Wolf Gruner, Ph.D., discusses the subject of his book Resisters: How Ordinary Jews Fought Persecution in Hitler's Germany (Yale University Press, 2023), which features the life stories of five Jewish men and women who resisted in different ways against persecution in Nazi Germany. By discussing their courageous acts, the book demonstrates the wide range of Jewish resistance in Nazi Germany, challenges the myth of Jewish passivity and illuminates individual Jewish agency during the Holocaust.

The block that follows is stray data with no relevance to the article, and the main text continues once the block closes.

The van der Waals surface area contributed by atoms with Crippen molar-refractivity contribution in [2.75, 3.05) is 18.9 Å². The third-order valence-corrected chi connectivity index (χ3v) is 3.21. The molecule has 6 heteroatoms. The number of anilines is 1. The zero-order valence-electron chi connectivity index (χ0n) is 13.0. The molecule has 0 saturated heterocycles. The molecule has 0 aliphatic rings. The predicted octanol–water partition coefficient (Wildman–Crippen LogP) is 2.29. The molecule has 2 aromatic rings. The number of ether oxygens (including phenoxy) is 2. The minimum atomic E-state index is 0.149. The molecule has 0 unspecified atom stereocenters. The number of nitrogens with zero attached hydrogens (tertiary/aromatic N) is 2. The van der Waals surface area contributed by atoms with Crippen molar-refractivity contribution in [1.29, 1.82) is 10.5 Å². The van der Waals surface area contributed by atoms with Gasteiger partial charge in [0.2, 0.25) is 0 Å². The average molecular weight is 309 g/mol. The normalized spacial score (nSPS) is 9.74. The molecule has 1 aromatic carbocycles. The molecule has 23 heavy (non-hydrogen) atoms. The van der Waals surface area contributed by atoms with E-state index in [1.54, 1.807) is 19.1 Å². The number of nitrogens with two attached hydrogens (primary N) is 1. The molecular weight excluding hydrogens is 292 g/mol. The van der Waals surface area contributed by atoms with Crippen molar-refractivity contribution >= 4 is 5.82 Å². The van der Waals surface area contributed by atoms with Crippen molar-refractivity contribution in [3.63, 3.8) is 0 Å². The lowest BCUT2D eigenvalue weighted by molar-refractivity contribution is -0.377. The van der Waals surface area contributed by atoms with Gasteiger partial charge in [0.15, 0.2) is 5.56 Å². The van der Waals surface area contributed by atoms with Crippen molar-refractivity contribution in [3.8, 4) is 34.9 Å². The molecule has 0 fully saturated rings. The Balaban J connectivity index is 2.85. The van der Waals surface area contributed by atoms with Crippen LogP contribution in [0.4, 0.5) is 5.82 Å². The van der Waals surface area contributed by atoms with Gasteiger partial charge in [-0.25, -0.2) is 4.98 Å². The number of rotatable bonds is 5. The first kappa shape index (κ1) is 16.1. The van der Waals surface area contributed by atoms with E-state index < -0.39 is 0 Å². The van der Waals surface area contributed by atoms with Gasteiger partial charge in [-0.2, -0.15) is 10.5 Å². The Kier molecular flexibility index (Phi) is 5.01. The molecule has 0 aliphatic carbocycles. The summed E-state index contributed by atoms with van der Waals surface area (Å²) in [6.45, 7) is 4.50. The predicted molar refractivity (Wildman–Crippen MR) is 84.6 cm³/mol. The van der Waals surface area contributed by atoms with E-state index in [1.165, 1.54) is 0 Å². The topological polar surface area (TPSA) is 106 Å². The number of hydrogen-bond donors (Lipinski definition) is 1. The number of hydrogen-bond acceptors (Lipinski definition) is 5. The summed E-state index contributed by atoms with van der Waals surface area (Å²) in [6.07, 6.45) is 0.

Wolf Gruner, Ph.D., holds the Shapell-Guerin Chair in Jewish Studies and is a professor of history at the University of Southern California and founding director of the USC Dornsife Center for Advanced Genocide Research. He received his Ph.D. in History from the Technical University Berlin and was a postdoctoral fellow at Harvard University, Yad Vashem Jerusalem, the U.S. Holocaust Memorial Museum, Women's Christian University Tokyo, among others. Gruner is the author of o books on the Holocaust, including Jewish Forced Labor under the Nazis: Economic Needs and Nazi Racial Aims. His 2016 prizewinning German book was published in English as The Holocaust in Bohemia and Moravia: Czech Initiatives, German Policies, Jewish Responses. He co-edited four books, including Resisting Persecution: Jews and Their Petitions during the Holocaust and New Perspectives on Kristallnacht: After 80 Years, the Nazi Pogrom in Global Comparison. He is an appointed member of the Academic Committee of the U.S. Holocaust Memorial Museum, and the International Advisory Board of the Journal of Genocide Research, among others.